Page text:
2020 Water Quality Report Card is Here

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In celebration of the 50th anniversary of Earth Day on April 22nd, Blue Water Baltimore held our second annual Afternoon With Your Waterkeeper event to release our 2019 water quality data. In response to current global events, we took the event online and held our very first large-scale webinar!

Our water quality monitoring program hit an important milestone this year, as 2019 marks our 10th year of collecting bacteria data in the Baltimore Harbor. Over the years Blue Water Baltimore’s monitoring program has expanded under the direction of your Baltimore Harbor Waterkeeper, and we have been collecting a full suite of scientifically rigorous water quality data in our local streams, rivers, and Harbor since 2013.

Our report card scores the health of Baltimore’s waterways and aims to answer an important question: ‘How’s the water, hon?” This year, we continue to see poor marks for the Gwynns Falls watershed (56%), the Jones Falls watershed (55%), the Baltimore Harbor (50%), and the tidal Patapsco River (53%). Water health scores are determined by collecting many different measurements such as water clarity, temperature, oxygen content, and more throughout the year. Individual parameters are scored according to a scientific protocol, and the 2019 data is then rolled up to determine an annual score of water health for each of our 49 stations (out of 100 possible points).  The regional scores you see below are determined by averaging the scores of several different stations within each watershed.

Here is a summary of the findings from our 2019 data :

  • A primary driving factor for the consistently low scores in our nontidal waterways is very poor conductivity.  Conductivity is a measurement of the salts and chemicals in our streams that could harm fish and other organisms. Road salts, sediment, polluted stormwater runoff, and sewage overflows contribute to poor conductivity levels.
  • In 2019, we saw more typical rainfall than in 2018 (38” vs 72”). We saw the impacts in our 2019 data:
    • Water Clarity scores improved at almost every single station, both tidal and nontidal.
    • Phosphorus scores generally improved as well, which is not unusual, because Phosphorus binds to the sediment particles in stormwater runoff (more rain = more runoff = more sediment in streams).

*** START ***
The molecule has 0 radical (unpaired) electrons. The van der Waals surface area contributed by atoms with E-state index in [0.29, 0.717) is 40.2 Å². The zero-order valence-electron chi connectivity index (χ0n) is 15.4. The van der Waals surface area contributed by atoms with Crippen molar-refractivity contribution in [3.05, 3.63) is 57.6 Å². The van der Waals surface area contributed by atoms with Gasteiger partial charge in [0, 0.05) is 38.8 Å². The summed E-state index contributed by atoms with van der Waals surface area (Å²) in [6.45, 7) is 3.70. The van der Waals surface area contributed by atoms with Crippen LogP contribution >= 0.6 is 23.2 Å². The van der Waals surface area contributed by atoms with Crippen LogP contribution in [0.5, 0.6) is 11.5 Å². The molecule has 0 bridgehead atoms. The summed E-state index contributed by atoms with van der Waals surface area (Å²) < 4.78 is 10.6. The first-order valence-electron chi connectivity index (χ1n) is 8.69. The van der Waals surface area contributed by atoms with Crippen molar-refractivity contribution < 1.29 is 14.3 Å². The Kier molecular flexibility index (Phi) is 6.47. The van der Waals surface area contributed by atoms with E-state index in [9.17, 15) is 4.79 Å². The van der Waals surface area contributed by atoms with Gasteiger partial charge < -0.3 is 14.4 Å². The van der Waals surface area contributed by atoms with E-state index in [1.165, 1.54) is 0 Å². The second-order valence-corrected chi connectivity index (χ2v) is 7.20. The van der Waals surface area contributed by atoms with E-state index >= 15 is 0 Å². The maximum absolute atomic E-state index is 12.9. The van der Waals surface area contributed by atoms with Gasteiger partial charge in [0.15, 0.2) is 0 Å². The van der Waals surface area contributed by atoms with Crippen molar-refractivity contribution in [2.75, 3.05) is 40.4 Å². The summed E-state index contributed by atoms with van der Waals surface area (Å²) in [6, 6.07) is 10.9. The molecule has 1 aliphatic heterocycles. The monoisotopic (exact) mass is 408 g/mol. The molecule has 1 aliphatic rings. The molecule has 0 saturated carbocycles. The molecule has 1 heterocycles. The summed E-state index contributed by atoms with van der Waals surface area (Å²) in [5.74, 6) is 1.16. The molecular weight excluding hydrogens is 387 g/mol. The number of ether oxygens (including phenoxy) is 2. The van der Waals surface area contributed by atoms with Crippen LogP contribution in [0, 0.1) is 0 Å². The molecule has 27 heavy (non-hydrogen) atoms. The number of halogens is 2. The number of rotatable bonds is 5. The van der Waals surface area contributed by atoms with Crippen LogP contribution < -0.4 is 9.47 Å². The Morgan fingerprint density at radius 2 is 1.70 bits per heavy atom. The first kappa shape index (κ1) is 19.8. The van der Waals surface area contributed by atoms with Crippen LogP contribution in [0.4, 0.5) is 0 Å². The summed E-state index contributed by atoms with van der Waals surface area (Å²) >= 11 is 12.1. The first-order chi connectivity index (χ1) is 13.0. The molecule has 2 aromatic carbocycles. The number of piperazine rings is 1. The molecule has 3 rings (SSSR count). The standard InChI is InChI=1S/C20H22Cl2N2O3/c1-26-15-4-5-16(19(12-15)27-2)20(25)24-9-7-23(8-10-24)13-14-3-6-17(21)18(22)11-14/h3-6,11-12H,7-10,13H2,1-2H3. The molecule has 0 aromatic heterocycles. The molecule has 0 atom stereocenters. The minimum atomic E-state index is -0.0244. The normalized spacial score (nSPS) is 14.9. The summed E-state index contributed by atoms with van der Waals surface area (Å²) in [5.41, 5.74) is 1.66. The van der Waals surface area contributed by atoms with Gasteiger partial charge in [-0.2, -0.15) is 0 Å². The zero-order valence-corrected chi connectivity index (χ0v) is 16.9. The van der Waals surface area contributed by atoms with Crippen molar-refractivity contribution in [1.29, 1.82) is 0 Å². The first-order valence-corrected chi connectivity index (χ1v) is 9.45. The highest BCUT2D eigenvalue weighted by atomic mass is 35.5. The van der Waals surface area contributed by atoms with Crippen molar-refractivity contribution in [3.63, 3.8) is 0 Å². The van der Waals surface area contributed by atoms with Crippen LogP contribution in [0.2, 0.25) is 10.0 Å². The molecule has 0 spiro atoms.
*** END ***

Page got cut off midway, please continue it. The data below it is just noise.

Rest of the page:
• Unfortunately, in 2019 tidal Chlorophyll levels largely returned to their typically-poor levels, reversing one of the few positives we saw in our data in 2018.
  • Some of the impacts to our waterways have been physical rather than chemical. We can no longer safely access two of our monitoring stations due to excessive amounts of sediments filling in access points, likely from the 2018 storms:  the nontidal Patapsco outlet and Cox Creek.
  • Again, it’s a mixed bag and water quality scores vary significantly from station to station. The best way to see all the data is online at www.BaltimoreWaterWatch.org/report-card.

Among other factors, the continued poor health of Baltimore’s local waterways is largely the result of stormwater and sewage pollution. Each year, hundreds of millions of gallons of stormwater and sewage pour excessive amounts of nutrients, sediment, and fecal bacteria into our streams and Harbor.

But it’s not all bad news.  We are excited to announce that for the first time ever, Blue Water Baltimore has collected enough data to conduct a trends analysis on each water quality parameter for the 7-10 years for which we have data at our 49 sites.  Our analysis showed the following statistically significant trends:

  • The Big News: There are significantly improving trends in bacteria at 34 of our 49 monitoring stations.
    • This is great news!!
    • While we do not know exactly WHY bacteria is improving, these trends could indicate that sewer replacement and relining projects are working to reduce the amount of sewage flowing into our waterways.
    • Most of the bacteria improvements were seen in our streams during dry weather.  This could indicate that illegal sewer connections and leaky pipes have been discovered and fixed by both Baltimore City DPW and Baltimore County DEPS/DPW.
    • Three stations showed significantly improving bacteria trends during wet weather.  While we are only seeing this trend at 3  stations, they are 3  of our most degraded stations:  Gwynns Run, the Inner Harbor at the Jones Falls Outlet, and the Inner Harbor near the Downtown Sailing Center.